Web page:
If this article is correct many Lubavitchers have literally started worshipping Avoda Zara.
Rabbi Ariel Sokolovsky is a Moldova-born Chabad rabbi in Portland, Oregon, and a more amiable soul would be hard to find. Yet Sokolovsky maintains a blog he entitled "Rebbegod" and refers to Schneerson as "Rebbe-Almighty" among other adulatory sobriquets.
He concedes that there are few people like him who will openly call the Rebbe God. He claims, however, that many people believe it, but do not say so openly for fear of scaring people away from Chabad altogether.
"The Rebbe and God are not the same thing exactly, but I do not object to people thinking that they are the same thing."
Above all else? Above God? "As far as we are concerned, we can pray to the Rebbe and he can deal with God for us."
If one believes in God but leaves the Rebbe aside, is one still Jewish? "When the messiah reveals himself, those who didn't see him won't be saved, so you should work on..." He is interrupted. "Look, what you need to do is start with God and work your way up to the Rebbe."
How do they view the connection between Schneerson and God? "The Rebbe is not something different from God - the Rebbe is a part of God," says a British teenaged student.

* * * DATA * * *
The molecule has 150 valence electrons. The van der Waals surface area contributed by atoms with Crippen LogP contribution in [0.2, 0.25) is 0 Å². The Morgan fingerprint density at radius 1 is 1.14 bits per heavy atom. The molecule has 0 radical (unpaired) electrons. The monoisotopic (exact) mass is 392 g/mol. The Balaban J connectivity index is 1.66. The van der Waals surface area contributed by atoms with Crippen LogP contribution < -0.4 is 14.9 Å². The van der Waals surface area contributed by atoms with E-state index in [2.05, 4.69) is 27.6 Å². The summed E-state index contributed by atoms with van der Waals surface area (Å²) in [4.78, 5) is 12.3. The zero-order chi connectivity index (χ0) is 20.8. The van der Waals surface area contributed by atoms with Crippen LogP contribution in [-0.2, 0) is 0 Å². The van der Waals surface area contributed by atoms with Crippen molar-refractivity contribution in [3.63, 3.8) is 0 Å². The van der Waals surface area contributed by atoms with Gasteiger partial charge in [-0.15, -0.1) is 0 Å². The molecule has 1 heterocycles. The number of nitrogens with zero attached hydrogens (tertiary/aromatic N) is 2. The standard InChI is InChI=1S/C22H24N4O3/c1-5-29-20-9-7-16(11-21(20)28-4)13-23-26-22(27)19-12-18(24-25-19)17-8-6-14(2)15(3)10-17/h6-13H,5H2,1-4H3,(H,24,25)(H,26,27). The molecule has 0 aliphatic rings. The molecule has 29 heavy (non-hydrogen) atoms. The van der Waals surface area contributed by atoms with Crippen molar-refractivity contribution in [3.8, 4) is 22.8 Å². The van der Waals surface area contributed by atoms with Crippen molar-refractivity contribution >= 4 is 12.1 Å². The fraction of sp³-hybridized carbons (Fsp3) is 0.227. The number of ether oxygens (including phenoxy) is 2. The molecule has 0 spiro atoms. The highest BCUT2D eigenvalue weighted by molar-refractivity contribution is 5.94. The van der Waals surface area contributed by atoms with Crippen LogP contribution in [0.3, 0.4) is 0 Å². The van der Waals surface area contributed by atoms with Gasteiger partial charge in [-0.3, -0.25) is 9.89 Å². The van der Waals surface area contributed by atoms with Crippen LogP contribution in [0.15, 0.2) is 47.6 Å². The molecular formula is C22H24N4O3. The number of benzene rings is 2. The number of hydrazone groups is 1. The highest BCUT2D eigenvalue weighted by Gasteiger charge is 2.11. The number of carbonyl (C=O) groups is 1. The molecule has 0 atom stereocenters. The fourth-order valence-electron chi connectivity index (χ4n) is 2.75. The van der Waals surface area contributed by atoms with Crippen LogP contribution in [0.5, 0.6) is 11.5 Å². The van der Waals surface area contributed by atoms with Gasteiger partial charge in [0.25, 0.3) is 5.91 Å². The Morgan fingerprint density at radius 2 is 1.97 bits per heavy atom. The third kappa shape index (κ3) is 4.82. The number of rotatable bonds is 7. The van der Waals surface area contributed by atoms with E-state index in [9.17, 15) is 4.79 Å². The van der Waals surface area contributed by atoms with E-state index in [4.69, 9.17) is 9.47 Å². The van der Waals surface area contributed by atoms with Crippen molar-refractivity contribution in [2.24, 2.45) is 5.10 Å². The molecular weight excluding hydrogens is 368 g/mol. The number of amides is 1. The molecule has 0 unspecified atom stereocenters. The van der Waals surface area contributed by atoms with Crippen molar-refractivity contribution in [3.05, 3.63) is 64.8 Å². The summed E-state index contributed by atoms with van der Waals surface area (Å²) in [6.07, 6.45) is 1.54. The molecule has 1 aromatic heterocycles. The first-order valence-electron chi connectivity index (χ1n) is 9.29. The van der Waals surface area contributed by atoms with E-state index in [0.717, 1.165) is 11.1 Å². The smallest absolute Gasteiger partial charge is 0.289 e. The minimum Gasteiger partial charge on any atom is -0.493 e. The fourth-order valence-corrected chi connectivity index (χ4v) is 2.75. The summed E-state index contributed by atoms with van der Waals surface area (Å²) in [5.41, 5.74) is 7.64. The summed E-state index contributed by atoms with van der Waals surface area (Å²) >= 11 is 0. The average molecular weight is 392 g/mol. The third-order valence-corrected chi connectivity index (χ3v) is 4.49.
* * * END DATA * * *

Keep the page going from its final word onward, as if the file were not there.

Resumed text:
Does this not 'idolize' Schneerson, in the literal sense? "We cannot connect to God directly - we need the Rebbe to take our prayers from here to there and to help us in this world. We are told by our rabbis that a great man is like God and the Rebbe was the greatest man ever. That is how we know he is the messiah, because how could life continue without him? No existence is possible without the Rebbe."
I don't understand why the frum world is standing by and not saying anything (except for Dr. David Berger). This is literally avoda zara.
Recently, I was in the airport and a Lubavitcher was putting tefillin on people. After they put on the tefillin he told them to say shma and then "יחי אדונינו ורבינו מלך המשיח", I was blown away. It is nice that Lubavitch go around with tefillin and put them on non-religious Jews, but making them say the יחי is a terrible thing.